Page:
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A just transition to agroecology

The global food crisis, rising inequality and the triple planetary crises of climate change, biodiversity loss, and pollution are stark reminders that maintaining the status quo is no longer viable. We urgently need to embark on a just transition towards economic systems that are fair, healthy, and sustainable.

In a new briefing paper FIAN International examines the concept of a just transition from the right to food and nutrition perspective. It argues that only a systemic, multisectoral and human rights-based transition can guarantee a safe, sustainable, and just future for all. A just transition must address socio-economic inequalities, including gender inequalities and transform processes of marginalization and exploitation that have always benefitted the same groups.

The rights of women, Indigenous Peoples, workers, peasants, fishers, pastoralists, and other small-scale food producers and communities must provide the parameters for a truly equitable, just, and sustainable transformation of food systems.

“The crucial role that agroecology plays in such a transition has not yet been properly recognized, and is not reflected in existing regulatory frameworks,” said briefing author Sibylle Dirren.

Drawing upon the arguments of United Nations experts and concrete experiences from diverse communities, the briefing outlines specific legal and policy actions that governments can take to facilitate a just transition to agroecology.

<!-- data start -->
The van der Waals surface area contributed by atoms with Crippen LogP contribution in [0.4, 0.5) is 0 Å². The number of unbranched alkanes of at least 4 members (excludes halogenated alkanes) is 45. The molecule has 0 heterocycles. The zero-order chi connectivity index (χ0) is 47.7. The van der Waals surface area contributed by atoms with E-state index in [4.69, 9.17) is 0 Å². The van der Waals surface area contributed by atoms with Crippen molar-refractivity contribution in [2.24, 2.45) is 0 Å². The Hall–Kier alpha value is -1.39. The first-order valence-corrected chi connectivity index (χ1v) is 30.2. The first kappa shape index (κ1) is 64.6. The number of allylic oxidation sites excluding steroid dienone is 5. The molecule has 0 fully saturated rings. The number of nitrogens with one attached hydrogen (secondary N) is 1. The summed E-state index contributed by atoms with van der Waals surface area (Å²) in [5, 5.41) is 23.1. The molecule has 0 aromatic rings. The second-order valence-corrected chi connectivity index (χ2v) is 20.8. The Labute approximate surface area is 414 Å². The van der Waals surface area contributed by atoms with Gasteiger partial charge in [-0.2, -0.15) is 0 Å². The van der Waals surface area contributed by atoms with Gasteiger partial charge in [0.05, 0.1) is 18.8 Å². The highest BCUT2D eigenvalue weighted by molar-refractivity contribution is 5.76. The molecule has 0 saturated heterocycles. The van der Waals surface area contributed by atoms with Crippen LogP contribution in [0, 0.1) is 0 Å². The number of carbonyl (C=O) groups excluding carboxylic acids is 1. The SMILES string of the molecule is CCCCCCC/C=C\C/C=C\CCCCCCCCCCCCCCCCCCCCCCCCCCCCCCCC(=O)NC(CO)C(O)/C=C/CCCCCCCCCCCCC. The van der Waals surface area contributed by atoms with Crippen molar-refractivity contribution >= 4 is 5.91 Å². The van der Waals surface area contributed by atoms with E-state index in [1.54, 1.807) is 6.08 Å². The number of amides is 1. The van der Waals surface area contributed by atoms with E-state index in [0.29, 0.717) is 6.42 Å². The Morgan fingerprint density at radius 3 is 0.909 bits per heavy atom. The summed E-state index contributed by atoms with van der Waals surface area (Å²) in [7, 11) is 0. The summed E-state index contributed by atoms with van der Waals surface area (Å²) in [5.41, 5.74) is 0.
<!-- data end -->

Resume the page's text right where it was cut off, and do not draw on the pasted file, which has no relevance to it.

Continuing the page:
Perpetuating inequalities

Industrial food systems are based on and perpetuate power imbalances and inequalities. They contribute to climate change, biodiversity loss, pollution, and overall environmental degradation. Roughly one third of worldwide greenhouse gas emissions stem from industrial food systems. Pesticides and chemical fertilizers used intensive industrial agriculture are responsible for poisoning an estimated 385 million peasants and agricultural workers annually.

The pressing need for a transformation of industrial food systems has gained broad acknowledgment, including recognition from the Intergovernmental Panel on Climate Change (IPCC), the United Nations Food and Agriculture Organization (FAO), and the Committee on World Food Security (CFS).

Several UN Special Rapporteurs on the right to food and nutrition have highlighted the confirmed benefits and advantages of agroecology. They have underscored the capacity of agroecology to substantially reduce excessive reliance on pesticides and make optimal use of natural resources to fulfil the right to food. Recent research also indicates that reducing or entrirely eliminating the use of chemical fertilizers in agriculture can result in decreased greenhouse gas emissions and a reduction in toxic pollution.

“Agroecology, a form of agriculture and food production, stands out for its low carbon emissions, conservation of ecosystems, and positive impact on the livelihoods of peasants and other small-scale food producers, while also increasing their agency,” said Dirren.

To support a transition to agroecology, states must adapt binding transition plans that include gender-sensitive support mechanisms for rural populations and Indigenous Peoples, in line with UNDRIP, UNDROP, CEDAW and ILO conventions. The knowledge, practices, and innovations of Indigenous Peoples, peasants, small-scale fishers, pastoralists, and other rural people must be recognized and their right to effective, meaningful and informed participation guaranteed throughout the transition process.

For more information or media interviews please contact Tom Sullivan, FIAN International Communication & Campaigns:


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